Steelers notes: Roethlisberger has no problems with coaches
By Alan Robinson
Published: Tuesday, Nov. 12, 2013, 8:06 p.m.
Quarterback Ben Roethlisberger said he enjoys working with all members of the offensive coaching staff, denying an NFL Network report to the contrary.
“(Todd) Haley and I have a great (relationship),” the quarterback said Tuesday on his radio show. “Our relationship has grown so much. It's becoming a really good relationship. ... I'm excited to work with coach Haley and the rest of the offensive coaches.” He was especially effusive in his praise for QBs coach Randy Fichtner.
Roethlisberger also insists he's spent no time thinking about a possible contract extension once the season ends. The Steelers are likely to extend him to create more salary cap room.
“I'm so ignorant when it comes to that stuff,” he said. “I do what my agents tell me, (but) I'll have my input for things. My job is to go play football, and that's what my focus is and (what) I try to do.”
• Their 136 yards rushing Sunday against the Bills were their second most all season, but the Steelers average only 80 yards per game and 3.63 yards per carry. Their only worse season in the past 73 years came in 1966, when they had 691 yards and a 2.94 average per rush through nine games.
The Lions are ninth in rushing defense, and coach Mike Tomlin said, “(They) trample the run on the way to the pass. Their line are playmakers. ... They get off the ball, up the field. They create disruption. They create negativity in the run game, minus yardage plays.”
The Steelers have lost yardage on 21 of 200 runs; the Lions have 25 such stops in 203 opponent attempts. The Steelers don't have a 100-yard rusher this season, and the Lions haven't allowed one. Eddie Lacy's 99 yards for Green Bay are the most against them.
• The Steelers (3-6) are below .500 after nine games for only the second time in 10 years, but Tomlin said that's not being reflected in their work or demeanor.
“I think our attitude has been fine,” he said. “I like the approach we take day-to-day in terms of how we come to work. I like the energy, but what we need are results. I expect the attitude to be what it is. It's not like I am throwing a pep rally because the attitude is appropriate. We have a lot of challenges ahead of us.”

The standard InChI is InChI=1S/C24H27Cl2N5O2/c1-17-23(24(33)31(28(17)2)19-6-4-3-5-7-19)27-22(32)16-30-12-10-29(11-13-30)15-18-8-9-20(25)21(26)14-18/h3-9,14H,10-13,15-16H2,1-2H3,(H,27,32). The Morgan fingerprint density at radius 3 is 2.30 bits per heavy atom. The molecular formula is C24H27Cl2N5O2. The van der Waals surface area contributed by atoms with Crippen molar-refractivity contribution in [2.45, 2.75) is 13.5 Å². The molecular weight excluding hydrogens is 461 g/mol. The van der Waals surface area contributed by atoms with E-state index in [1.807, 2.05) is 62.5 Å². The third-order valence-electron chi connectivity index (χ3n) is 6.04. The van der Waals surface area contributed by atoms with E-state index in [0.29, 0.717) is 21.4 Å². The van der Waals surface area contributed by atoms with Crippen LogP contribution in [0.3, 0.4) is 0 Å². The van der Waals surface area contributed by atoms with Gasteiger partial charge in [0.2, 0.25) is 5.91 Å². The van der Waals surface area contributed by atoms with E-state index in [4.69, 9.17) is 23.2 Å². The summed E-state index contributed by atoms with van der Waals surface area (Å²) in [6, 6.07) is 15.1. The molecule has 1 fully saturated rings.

The last time the Steelers were 3-6, in 2006, they won five of their last seven.
• Rookie safety Shamarko Thomas (high ankle sprain) won't play Sunday, and left guard Ramon Foster's Grade 1 high ankle sprain could keep him out. Brett Keisel (foot), LaMarr Woodley (left calf strain) and Fernando Velasco (bruised right knee) might be limited in practice Wednesday.
• A.J. Green of the Bengals is second to Antonio Brown in receptions among AFC receivers, but coach Tomlin suggested Green isn't in Lions receiver Calvin Johnson's league. “There is no comparison,” Tomlin said. “This guy (Johnson) is probably 235 pounds. He's big. He's strong. He's fast. He's a big dog.”
• Backup running back Jonathan Dwyer, cut earlier this season, has seven carries for 68 yards and two receptions in his past two games. “I would imagine unemployment does that (motivate him),” Tomlin said.
• Mike Adams is being used frequently as a second tight end, and his pancake block created running room on Le'Veon Bell's TD run Sunday. But Haley is using multiple tight ends much less frequently this season. The Steelers are on pace to run 71 such plays, down from 126 last season. They're also on pace to run 144 plays with four wide receivers, compared to 67 last season. They're also using two wide receiver sets far less frequently.
• Jerricho Cotchery's six TD catches match his career high; he didn't have any last season. Tomlin said the No. 3 wide receiver is benefitting from the attention defenses give tight end Heath Miller, who made only one catch Sunday. “They work to minimize Heath, that provides opportunities for Jerricho and vice versa,” Tomlin said. “I don't think there have been many weeks where both guys have outstanding numbers because they essentially work in the same spaces, the interior of our formations.”
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